An average of five or six hurricanes occur every year in the Atlantic and just one of these storms can leave a path of destruction through several states. States on the Atlantic coast are the most susceptible to hurricane damage. Therefore, if you live on the Atlantic coast, even in the northern states, it is important to be prepared for hurricanes.

Keep a First-Aid Kit 

Whether you plan to stay at home or to evacuate, you should keep a first-aid kit with you. (Pack it in the trunk of your car ahead of time, if you know you plan to leave in the event of a hurricane.) Even the smallest wounds should be cared for in an emergency to prevent infection. The last thing you want is a small scrape turning into a medical emergency when medical aid may not be easy to obtain.

The bare essentials for a first aid kit:
  • Bandages of all sizes
  • Medical tape
  • Scissors
  • Tweezers
  • Antibacterial ointment
  • Antiseptic
  • Gauze
  • Hand sanitizer
  • Ace bandage
  • Over the counter pain reliever/fever reducer 


Keep a Hurricane Kit

A hurricane safety kit should include items that will keep you warm, protected from the sun, fed, watered and clothed for a minimum of three days. If you are evacuating in the event of a hurricane, you may want to keep this kit packed up and ready to be placed in your car at a moment's notice. If you plan to stay home, keep the kit in waterproof containers in your home. You never know if you will be forced out of your home by damage during a hurricane. You want to have those essentials ready and dry.

A hurricane kit should include, at minimum:

  • A change of socks and underwear for each person
  • Sunblock
  • Flashlights, small battery-operated radio and extra batteries (packed in watertight plastic)
  • A necklace whistle (for drawing the attention of rescue workers)
  • At least one blanket per person (Pillows are a luxury. Only pack them if you have the room or you can carry them.)
  • One towel per person packed in watertight plastic
  • Waterproof strike anywhere matches
  • Baby wipes (helps keep you sanitary when shower facilities are scarce)
  • Enough water for at least three days (one gallon per day, per person)

Meal replacement bars, trail mix, peanut butter and crackers, canned meat, beef jerky, canned vegetables, canned fruit and anything else that keeps for long without refrigeration. Be sure to bring plastic eating utensils, plates and cups.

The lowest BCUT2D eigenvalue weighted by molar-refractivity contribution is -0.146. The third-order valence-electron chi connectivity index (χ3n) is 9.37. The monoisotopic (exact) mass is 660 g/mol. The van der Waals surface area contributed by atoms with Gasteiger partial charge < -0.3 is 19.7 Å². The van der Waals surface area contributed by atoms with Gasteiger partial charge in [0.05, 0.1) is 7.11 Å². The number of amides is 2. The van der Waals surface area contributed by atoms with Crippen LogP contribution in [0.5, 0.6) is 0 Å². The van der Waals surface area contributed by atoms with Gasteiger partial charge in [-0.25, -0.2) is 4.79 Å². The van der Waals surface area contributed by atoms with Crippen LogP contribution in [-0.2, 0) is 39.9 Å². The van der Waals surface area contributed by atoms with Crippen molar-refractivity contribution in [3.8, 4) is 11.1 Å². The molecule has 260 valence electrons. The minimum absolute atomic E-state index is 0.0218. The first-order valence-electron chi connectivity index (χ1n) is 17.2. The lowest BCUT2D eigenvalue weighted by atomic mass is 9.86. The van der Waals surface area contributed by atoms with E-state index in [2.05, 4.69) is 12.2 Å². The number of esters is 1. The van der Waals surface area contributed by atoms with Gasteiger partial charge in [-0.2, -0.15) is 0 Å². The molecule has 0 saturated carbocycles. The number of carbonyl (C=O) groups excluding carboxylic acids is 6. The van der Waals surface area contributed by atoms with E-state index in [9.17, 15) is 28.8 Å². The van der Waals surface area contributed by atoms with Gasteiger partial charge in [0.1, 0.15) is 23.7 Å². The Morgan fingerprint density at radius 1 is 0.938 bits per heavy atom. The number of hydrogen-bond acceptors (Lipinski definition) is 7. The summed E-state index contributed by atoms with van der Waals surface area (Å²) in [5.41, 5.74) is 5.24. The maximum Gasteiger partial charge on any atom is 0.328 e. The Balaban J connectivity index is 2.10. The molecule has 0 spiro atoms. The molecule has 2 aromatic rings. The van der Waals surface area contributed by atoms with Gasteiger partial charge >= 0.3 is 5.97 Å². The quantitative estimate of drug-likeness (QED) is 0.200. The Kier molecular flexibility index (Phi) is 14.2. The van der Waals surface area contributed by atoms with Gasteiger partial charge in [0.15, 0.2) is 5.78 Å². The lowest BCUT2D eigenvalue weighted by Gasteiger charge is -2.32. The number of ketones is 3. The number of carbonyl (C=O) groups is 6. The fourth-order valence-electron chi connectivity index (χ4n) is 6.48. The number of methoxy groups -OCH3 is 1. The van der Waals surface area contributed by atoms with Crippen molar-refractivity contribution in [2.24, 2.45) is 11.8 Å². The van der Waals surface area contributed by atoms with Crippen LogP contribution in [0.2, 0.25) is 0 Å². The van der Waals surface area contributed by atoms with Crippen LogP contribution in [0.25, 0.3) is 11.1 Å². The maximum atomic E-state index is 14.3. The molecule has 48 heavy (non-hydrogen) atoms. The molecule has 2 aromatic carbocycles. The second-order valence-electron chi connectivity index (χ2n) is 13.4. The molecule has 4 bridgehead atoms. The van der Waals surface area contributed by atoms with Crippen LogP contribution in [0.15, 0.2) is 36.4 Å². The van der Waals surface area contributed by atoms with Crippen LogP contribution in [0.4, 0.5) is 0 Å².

Be Ready When a Hurricane Warning is Issued

You want to have your kits ready long before a warning is issued. This way, you miss the rush to the grocery stores. In addition, you want to make sure your gas tank is full in case you have to leave. If you have a shelter, hotel or other safe place out of the area in mind, leave as soon as possible so you beat the evacuation traffic. You cannot do this if you are not prepared before the warning. Make sure to gather all of the family's essential medications when a hurricane is expected as well. You can bring them with you to the shelter.

If You're Staying Home, Make Sure Your Home is Safe

It is possible to be injured inside your home during a hurricane, even if your home is sturdy. There are a few things you can do to make sure you are as safe as possible inside your house during a hurricane, if you decide to stay. Of course, in the event of a strong hurricane, your best choice is to evacuate.

Board up your windows and doors. This is to prevent breaking windows and doors from flying through your house and hurting you. Make sure all of the things you need and you are in areas of the house that are as far from trees as possible. Shut off the gas lines in your house in case something breaks.

It is important to remember that no matter how much you prepare, a strong enough hurricane can render your preparation useless. Therefore, your safest option is to evacuate while evacuation is still possible. Even if you do evacuate, do not forget your kit.